Why did the ITM Power share price crash this week?

The ITM Power share price crashed this week after its latest earnings report, but is it as bad as people think? Zaven Boyrazian takes a closer look.

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It’s been a good year for the ITM Power (LSE:ITM) share price. The green hydrogen company has seen its stock rise by more than 60% over the last 12 months. But this week, it crashed by more than 10% in a single day, following its latest earnings report. Was the news as bad as investors think? Or is this an overreaction that has created a buying opportunity for my portfolio? Let’s take a look.

A year of progress

Despite what the direction of the share price would suggest, ITM Power has achieved some impressive milestones. As a reminder, the firm is a specialist designer and manufacturer of electrolyser machines. These are capable of extracting hydrogen from water without emitting any greenhouse gas emissions. Needless to say, it’s a much more environmentally-friendly process than the traditional method of obtaining the element from hydrocarbons.

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In 2021 it successfully completed the initial construction of the first electrolyser Gigafactory worldwide. It sold the world’s largest PEM electrolyser to its strategic partner Linde Engineering. And has refocused its efforts on larger-scale systems. As a result, it has around £36m of contracted backlog orders, along with £171m in the final stages of negotiation. These have increased by 125% and 44%, respectively, compared to a year ago.

For such a young business, that is a pretty impressive accomplishment. At least, that’s what I think. So why did the ITM Power share price crash after releasing the report?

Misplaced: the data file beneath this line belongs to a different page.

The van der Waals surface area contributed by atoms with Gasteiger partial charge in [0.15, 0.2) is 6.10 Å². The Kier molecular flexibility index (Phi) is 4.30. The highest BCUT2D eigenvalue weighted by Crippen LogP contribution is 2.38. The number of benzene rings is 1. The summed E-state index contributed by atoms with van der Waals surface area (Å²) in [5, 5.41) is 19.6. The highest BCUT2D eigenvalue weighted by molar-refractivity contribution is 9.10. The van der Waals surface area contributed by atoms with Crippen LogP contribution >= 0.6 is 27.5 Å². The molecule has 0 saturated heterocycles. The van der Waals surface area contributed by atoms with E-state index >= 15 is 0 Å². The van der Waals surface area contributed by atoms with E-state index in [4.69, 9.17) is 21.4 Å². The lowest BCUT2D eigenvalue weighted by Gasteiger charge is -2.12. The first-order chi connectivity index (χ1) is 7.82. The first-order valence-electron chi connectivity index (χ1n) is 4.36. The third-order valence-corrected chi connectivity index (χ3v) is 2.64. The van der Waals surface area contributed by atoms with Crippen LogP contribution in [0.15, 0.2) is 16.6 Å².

The ITM Power share price has its risks

Why the ITM Power share price tanked

As encouraging as this year’s progress has been, the financial performance isn’t as impressive. Despite the strides taken, revenue for its 2021 fiscal year came in at a mere £5.1m. That’s actually a 6% decline versus last year. However, it is worth noting that revenue in 2020 was inflated by grants that weren’t received in 2021.

The loss from operations stood at £26.7m. While this did improve by 9% from £29.4m, it showed the company is still in the red and will likely remain that way for quite some time. Fortunately, management has built up a substantial cash war chest of £176.1m, granting it enough of a runway to keep operations going for a while.

Overall, these are hardly terrible numbers. But when a business is carrying a £2.6bn valuation, the level of expectations from investors is exceptionally high. It seems many individuals are placing a substantial value on the firm’s contract pipeline. In addition to the £171m of near-signed agreements, there’s a further £378m in the early stages of negotiation. But I think it’s essential to realise that none of these contracts may get a signature.

With that in mind, seeing such volatility in the ITM Power share price is hardly surprising.

The bottom line

This business continues to intrigue me. Current analyst forecasts for 2022 predict that revenues will surge to around £26m. But even if ITM Power manages to meet this target, its inflated share price still places the price-to-sales ratio at a whopping 100. At such a lofty valuation, the slightest hint of trouble is enough to send a stock crashing down. Personally, I’m not interested in adding that level of risk to my portfolio. So, it’s staying on my watchlist for now.

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Zaven Boyrazian has no position in any of the shares mentioned. The Motley Fool UK has no position in any of the shares mentioned. Views expressed on the companies mentioned in this article are those of the writer and therefore may differ from the official recommendations we make in our subscription services such as Share Advisor, Hidden Winners and Pro. Here at The Motley Fool we believe that considering a diverse range of insights makes us better investors.

Should you invest the value of your investment may rise or fall and your Capital is at Risk. Before investing your individual circumstances should be considered, so you should consider taking independent financial advice.

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